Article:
JOK Notebook

Splitting Atoms

I've just finished reading the New Yorker article "Utopian for Beginners." For people like us, that piece is a must-read, as it's about invented languages and has lots of juicy tidbits, including these three:

•  "Phonoaesthetics" is "that hard-to-pin-down quality which gives a language its personality and makes even the most argumentative Italian sound operatic, the most romantic German sound angry, and Yankee English sound like a honking horn."

• He "stuck out like an umlaut in English."

• A word from an invented language: "Radiidin: a non-holiday, a time allegedly a holiday but actually so much a burden because of work and preparations that it is a dreaded occasion; especially when there are too many guests and none of them help."

It says in the article that 16th-century Jesuit missionaries traveled to Asia and brought back to Europe the first substantial accounts of the Chinese language. On hearing these reports, many European philosophers were intrigued that characters "signified concepts rather than sounds, and that a single ideogram could have the same meaning to people all over East Asia, despite sounding completely different in each tongue" (p. 88).

Well, we know that the "rather than sounds" part isn't right. But what jumps out at me right now is this bit: "a single ideogram could have the same meaning" across Asia. Yes, it certainly can. However, even within one country (let's take Japan, why don't we?!), it's certainly not as simple as that!

Lately, my conversations with proofreaders have largely been devoted to what Wikipedia calls disambiguation. We've been splitting hairs about what a particular kanji means in various contexts, and it sometimes feels as hard as splitting atoms (not that I've ever tried that).

I'll give you four recent examples in the order of publication.

1. Fragrance vs. Incense vs. Perfume: 

There's no room for confusion here; context makes it quite clear whether 香 means "fragrance," "incense," or "perfume." Of course, there's ambiguity in the English I just used; you may not know whether "fragrance" there means "pleasant aroma" or "perfume." I mean the former.

Anyway, I noticed the split between the meanings of 香 acutely during my recent travels through Hong Kong and Singapore. For example, I saw this sign:

And I said to my husband, "There's the fragrance character I just wrote about!" Shortly afterward we came upon this:

Pointing to the upper left, above the sign that forbids photography (!), I told him, "There's that incense character I keep seeing. Well, I mean, it's the same as the fragrance character." Then we ran into this sign:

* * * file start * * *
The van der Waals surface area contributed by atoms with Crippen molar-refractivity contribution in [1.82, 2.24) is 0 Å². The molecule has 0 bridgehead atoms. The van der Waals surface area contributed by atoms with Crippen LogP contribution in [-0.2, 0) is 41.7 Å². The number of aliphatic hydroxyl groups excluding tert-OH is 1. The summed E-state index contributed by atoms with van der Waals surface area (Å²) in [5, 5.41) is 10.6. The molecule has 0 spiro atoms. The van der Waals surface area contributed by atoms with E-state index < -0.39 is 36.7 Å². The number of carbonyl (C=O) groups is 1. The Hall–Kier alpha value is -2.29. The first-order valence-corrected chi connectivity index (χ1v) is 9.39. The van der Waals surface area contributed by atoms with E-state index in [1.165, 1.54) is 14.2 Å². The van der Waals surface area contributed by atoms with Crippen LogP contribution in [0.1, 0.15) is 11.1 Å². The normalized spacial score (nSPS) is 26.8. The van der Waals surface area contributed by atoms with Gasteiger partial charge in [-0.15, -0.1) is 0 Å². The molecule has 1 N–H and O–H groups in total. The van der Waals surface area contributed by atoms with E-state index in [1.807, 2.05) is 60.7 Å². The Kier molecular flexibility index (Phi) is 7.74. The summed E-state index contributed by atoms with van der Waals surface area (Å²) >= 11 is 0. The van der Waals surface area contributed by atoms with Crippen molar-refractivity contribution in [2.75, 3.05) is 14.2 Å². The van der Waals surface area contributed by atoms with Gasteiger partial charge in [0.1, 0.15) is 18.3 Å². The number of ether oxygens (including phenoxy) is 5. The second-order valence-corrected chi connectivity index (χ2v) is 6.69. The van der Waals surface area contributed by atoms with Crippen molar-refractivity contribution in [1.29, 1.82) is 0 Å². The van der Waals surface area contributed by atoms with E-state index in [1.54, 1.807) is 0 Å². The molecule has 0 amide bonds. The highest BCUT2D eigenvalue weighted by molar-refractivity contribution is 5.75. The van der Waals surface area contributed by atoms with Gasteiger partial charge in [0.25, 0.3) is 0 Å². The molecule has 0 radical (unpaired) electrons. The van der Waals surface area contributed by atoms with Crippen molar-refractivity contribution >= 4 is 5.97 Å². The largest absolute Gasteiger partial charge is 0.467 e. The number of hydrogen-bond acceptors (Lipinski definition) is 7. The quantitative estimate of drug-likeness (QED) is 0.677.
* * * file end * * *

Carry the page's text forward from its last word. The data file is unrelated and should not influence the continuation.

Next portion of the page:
Another instance of 香?! Actually, two instances! Exuberant, I started to tell him that we were again seeing 香, which can actually mean three things: "perfume," "incense," and "fragrance." But by then I felt as if I sounded crazy (and probably quite boring!), so I stopped myself and just took the picture. 

2. Male Rainbows vs. Female Rainbows

Oh, I had such fun with essay 2090 on 虹 (rainbow)! As I learned, people use the following terms to discuss double rainbows in technical language:

主虹 (しゅにじ: primary rainbow)           main + rainbow
副虹 (ふくにじ: secondary rainbow)      duplicate + rainbow

In a double rainbow, the 主虹 is the bright lower arc, whereas the upper, faint one is the 副虹. This example deviates a bit from the pattern I've laid out; we're not distinguishing between two meanings of 虹 but rather between two types of 虹.

Photo Credit: Mariusz Szmerdt

The following sentence features both 主虹 and 副虹, as well as 虹!

A primary rainbow known as 虹 is clearly visible. A secondary rainbow called 霓 is the faint rainbow outside it.

はっきり (clearly); 見える* (to be visible); 霓 (にじ: rainbow); 外側 (そとがわ: outside); 薄い (うすい: faint)

Aside from the double rainbow primer here, we find something else of great interest—a non-Joyo kanji (霓) that means "rainbow" and that has the kun-yomi of にじ, just as 虹 does!

According to Daijisen, there's an important difference between 虹 and 霓. In a sense, they're considered to be a pair of dragons! The male dragon is 虹, and the female is 霓. The "female" is faint (that is, weak). Hmph.

3. Wizard vs. Fairy vs. Hermit: 

This kanji has been a doozy to define. "Wizard" and "fairy" are two possibilities, but I don't wan't to choose a gendered word as the primary definition; if I select the male "wizard," all the female fairies might be offended. Then there's "hermit," but it doesn't seem to be used as often. And anyway, once we enter the realm of hermits, we've ceased to talk about supernatural beings. That's the real problem with translating this kanji. In bridging the mortal and immortal worlds, it represents a concept that simply doesn't exist in English.

To get a handle on it, I spent an entire day examining Taoism, because that religious context gave birth to the ideas now associated with 仙. I kept The Tao of Pooh and The Te of Piglet close at hand for comfort. Just seeing Pooh's and Piglet's images on the covers of those books made me feel better!